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I work for a small company (<10 developers) where we use Svn and to some extent Git. We have no release system implemented. We don't tag our applications with a release numbers so as you can imagine, we don't keep track of changes between releases very well.

With this in mind I've been thinking about generating changelogs from the commit-comments. It doesn't have to be an awful idea if you implement guidelines for how to write comments. Or am I fooling myself thinking that colleagues will follow these guidelines? Most of them don't bother adding comments today but I'm hoping that will change if they become aware of how to formulate themselves and that you don't have to comment on every single commit.

Or would we it be more wise to gather information from our bug/project managing software and write the changelogs manually (which unfortunately is something nobody wants to do)?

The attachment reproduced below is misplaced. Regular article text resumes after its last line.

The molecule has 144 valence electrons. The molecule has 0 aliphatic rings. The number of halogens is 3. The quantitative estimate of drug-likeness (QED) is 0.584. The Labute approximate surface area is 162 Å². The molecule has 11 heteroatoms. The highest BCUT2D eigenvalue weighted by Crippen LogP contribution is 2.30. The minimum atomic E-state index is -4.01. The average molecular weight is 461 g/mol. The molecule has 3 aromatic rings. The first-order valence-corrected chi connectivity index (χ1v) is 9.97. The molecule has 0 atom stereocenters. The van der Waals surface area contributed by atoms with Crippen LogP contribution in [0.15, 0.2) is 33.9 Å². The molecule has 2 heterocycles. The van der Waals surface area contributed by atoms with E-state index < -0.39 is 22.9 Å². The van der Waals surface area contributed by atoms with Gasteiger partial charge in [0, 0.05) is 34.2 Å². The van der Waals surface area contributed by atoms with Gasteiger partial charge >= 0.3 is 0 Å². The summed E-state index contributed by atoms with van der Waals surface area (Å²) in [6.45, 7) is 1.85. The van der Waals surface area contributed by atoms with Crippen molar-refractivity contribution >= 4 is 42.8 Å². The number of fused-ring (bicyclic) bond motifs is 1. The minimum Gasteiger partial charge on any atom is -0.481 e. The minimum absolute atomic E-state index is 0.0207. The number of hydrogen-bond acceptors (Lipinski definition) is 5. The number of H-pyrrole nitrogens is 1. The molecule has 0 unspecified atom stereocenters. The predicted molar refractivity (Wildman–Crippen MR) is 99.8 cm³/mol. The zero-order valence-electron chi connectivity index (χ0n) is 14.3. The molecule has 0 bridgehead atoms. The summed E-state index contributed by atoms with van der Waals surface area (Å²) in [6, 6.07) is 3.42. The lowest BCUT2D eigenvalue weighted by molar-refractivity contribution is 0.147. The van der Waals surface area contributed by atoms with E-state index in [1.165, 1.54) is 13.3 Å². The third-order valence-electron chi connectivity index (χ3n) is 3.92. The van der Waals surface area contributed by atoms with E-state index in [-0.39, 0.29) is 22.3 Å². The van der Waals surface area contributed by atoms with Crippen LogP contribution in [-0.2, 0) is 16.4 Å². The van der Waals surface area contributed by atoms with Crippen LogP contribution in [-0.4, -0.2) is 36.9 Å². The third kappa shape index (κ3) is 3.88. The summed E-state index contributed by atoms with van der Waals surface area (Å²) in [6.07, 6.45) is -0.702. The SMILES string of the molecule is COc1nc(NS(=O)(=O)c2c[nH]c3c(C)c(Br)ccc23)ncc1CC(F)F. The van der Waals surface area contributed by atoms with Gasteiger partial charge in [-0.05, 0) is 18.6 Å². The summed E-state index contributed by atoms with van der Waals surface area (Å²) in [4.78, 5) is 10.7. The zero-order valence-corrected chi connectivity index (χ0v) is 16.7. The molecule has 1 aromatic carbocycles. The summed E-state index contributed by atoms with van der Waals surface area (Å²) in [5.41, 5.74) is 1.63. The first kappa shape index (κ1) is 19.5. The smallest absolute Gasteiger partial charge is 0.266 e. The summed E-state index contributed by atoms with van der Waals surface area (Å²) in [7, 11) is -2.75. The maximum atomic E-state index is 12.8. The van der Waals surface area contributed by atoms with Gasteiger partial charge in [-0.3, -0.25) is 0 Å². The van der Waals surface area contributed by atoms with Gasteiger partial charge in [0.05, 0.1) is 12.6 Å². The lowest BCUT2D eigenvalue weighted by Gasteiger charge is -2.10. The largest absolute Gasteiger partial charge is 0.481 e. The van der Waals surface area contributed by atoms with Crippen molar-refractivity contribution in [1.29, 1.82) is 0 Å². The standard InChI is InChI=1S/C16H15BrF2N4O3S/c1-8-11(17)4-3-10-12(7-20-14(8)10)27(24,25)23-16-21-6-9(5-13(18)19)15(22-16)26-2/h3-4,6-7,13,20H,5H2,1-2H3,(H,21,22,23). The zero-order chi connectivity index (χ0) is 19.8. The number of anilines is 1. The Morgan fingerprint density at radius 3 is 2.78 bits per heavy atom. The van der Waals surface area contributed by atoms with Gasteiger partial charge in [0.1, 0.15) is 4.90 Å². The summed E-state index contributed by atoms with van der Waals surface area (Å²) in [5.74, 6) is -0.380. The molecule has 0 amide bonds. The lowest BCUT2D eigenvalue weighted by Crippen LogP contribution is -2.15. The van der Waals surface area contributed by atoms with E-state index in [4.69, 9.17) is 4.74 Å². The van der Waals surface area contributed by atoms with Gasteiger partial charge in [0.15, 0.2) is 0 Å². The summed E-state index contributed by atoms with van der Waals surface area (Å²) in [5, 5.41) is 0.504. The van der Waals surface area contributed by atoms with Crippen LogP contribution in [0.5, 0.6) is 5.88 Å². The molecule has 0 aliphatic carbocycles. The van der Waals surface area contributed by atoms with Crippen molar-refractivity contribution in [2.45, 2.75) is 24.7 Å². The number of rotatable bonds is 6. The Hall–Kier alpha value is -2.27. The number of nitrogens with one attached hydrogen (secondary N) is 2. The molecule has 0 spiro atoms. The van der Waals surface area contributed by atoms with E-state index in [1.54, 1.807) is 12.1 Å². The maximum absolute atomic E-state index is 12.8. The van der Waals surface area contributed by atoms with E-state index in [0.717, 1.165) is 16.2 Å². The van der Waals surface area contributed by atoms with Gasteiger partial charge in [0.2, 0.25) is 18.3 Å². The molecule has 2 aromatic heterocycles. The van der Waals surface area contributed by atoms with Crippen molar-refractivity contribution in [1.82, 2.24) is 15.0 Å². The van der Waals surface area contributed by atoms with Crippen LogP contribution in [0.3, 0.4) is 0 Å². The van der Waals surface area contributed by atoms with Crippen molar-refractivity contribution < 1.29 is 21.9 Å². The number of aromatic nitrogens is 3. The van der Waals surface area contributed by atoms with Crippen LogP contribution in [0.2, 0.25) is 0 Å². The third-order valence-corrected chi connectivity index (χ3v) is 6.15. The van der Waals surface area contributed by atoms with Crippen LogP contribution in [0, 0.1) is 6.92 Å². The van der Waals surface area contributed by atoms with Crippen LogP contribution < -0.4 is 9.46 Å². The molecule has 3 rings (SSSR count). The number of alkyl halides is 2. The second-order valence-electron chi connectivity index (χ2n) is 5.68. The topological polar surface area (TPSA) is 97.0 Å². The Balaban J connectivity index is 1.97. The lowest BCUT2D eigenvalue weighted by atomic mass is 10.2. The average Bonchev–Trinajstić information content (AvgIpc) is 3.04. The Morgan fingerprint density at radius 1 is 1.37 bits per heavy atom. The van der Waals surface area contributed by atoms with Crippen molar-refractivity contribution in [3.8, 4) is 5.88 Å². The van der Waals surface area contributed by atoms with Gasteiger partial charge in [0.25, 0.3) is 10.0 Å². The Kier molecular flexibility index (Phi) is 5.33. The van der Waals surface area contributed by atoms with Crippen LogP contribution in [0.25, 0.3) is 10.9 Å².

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3 Answers 3

up vote 5 down vote accepted

Terrible - people log stuff in interim, needs to be rechanged, change log will have bad comments. It simply will not work.

Better use the bug tacking system to generate a change log - you have a lot more control there that comments are "nice" and make sense.

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I would generate a list of comments from the changelog with some scripts. Depending on the source code management system you use, you can setup also rules (or hook scripts in the case of git or svn) to enforce a given format for the log comments. Guidelines are nice but only tool enforced policy will ensure it rocks. This way you can filter out which comments are relevant for release notes and which are just internal things.

Not tagging your releases is a really bad thing. In the case of svn & git tagging is a cheap action no actual data is duplicated, why not do it? Did you think about automating the release/testing process using continuous integration?

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Presumably someone is paying these developers? I'd inform them that this will cease unless they start tagging releases correctly and making proper commit comments.

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